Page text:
Hypofractionation in Breast Cancer - A Retrospective Study in a Tribal Population Based Medical College in West Bengal, India
Journal of Cancer and Tumor International
In a tribal population based area in West Bengal, India though carcinoma cervix is the commonest malignancy in female patients, yet apart from that carcinoma breast is also increasing in number in the recent years. Breast cancer accounts for approximately 26.6% of female malignancy in the radiation oncology out-patient-department of our teaching hospital. Aims and Objectives: To compare conventional RT regimen (50 Gy in 25 fractions over 5 weeks) with one hypofractionated regimen (40Gy in 15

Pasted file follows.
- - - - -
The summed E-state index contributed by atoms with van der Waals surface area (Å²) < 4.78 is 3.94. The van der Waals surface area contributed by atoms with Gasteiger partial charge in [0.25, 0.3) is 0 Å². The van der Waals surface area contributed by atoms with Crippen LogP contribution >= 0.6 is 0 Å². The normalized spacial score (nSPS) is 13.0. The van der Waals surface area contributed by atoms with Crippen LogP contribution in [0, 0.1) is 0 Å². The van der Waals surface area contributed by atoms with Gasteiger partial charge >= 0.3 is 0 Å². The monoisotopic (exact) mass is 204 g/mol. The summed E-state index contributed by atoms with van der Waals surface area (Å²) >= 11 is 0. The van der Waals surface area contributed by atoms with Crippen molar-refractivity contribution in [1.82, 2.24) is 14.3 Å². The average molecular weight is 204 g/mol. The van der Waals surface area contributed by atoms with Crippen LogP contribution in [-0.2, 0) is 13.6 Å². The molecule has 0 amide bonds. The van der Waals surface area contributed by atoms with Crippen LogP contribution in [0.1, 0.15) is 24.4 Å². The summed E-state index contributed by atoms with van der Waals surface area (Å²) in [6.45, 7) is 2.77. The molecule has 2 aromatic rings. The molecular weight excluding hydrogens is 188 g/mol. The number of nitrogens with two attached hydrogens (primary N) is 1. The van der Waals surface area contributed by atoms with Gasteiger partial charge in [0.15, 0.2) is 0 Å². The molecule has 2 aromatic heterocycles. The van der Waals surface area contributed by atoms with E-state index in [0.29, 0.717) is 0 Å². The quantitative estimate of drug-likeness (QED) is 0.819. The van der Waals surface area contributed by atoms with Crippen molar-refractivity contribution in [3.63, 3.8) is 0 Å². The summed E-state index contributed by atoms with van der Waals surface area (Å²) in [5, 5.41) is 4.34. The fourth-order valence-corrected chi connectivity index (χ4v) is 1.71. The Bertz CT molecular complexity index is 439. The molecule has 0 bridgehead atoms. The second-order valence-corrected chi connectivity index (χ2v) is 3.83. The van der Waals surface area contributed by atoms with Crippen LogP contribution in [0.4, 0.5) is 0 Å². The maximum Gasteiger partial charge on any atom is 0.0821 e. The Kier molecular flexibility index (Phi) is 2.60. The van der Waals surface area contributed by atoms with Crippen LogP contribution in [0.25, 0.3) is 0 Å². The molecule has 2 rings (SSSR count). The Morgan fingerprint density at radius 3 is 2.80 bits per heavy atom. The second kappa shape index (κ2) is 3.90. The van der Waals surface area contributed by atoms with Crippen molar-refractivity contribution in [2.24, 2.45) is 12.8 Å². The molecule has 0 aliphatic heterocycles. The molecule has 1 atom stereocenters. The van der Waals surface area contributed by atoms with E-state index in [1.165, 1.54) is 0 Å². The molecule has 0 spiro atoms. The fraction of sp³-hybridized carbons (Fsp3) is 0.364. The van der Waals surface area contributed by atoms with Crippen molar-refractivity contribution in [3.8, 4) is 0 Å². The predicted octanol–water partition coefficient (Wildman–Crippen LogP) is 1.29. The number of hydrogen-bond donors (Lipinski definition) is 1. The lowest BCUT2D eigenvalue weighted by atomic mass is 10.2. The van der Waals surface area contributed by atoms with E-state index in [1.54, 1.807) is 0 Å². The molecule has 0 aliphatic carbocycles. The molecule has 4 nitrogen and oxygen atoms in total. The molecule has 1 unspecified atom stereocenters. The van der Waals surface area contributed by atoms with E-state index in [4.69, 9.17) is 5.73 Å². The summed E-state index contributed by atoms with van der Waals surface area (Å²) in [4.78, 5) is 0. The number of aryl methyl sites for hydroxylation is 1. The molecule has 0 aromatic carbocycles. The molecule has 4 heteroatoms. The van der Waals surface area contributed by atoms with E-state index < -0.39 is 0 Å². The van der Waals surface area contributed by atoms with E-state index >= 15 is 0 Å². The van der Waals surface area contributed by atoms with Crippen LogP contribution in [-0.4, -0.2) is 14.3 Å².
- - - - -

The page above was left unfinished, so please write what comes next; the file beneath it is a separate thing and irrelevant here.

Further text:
... imen (40Gy in 15 fractions over 3 weeks) in stage II & stage III breast cancer patients as adjuvant radiation therapy in terms of local control, survival and adverse reactions. Materials and Methods: It is a retrospective study which has been conducted in the department of Radiotherapy in BSMC (Bankura Sammilani Medical College) spanning from May 2012 to April 2017. A total number of patients included in this study was 302, out of which thirty six patients failed to follow up. So total of 266 patients included in the study were all histologically proved carcinoma breast treated surgically (97.74% by MRM & rest by BCS) with curative intent following which RT was used as adjuvant therapy. In one group (consisting of 133 patients) conventional regimen (50Gy in 25 fractions) was used. In another group (consisting the other 133 patients) dose-schedule used was a hypofractionated one i.e. 40Gy in 15 fractions. Dose per fraction in the 1st group was 2 Gy whereas in 2nd group it was 2.66 Gy. In all patients, RT was given in 5 days a week. Systemic therapy was administered as and when indicated. Results: 4-year disease-free-survival (DFS) in conventional group was 78.94% and in hypofractionated group was 82.70%, (p value >0.05). 4-year overall survival (OS) in conventional group was 81.20% & in hypofractionated group was 85.70%, (p value >0.05). While adverse reactions in terms of both acute & chronic radiation toxicities were considered, there was no significant difference in between the two groups. Conclusion: There is no significant difference between the conventional regimen and this hypofractionated regimen in terms of OS DFS & adverse reactions in this tribal-based Indian population. Hence, in our institution, we usually prefer Hypofractionated radiotherapy (40Gy/15 fractions) in adjuvant settings for breast cancer patients.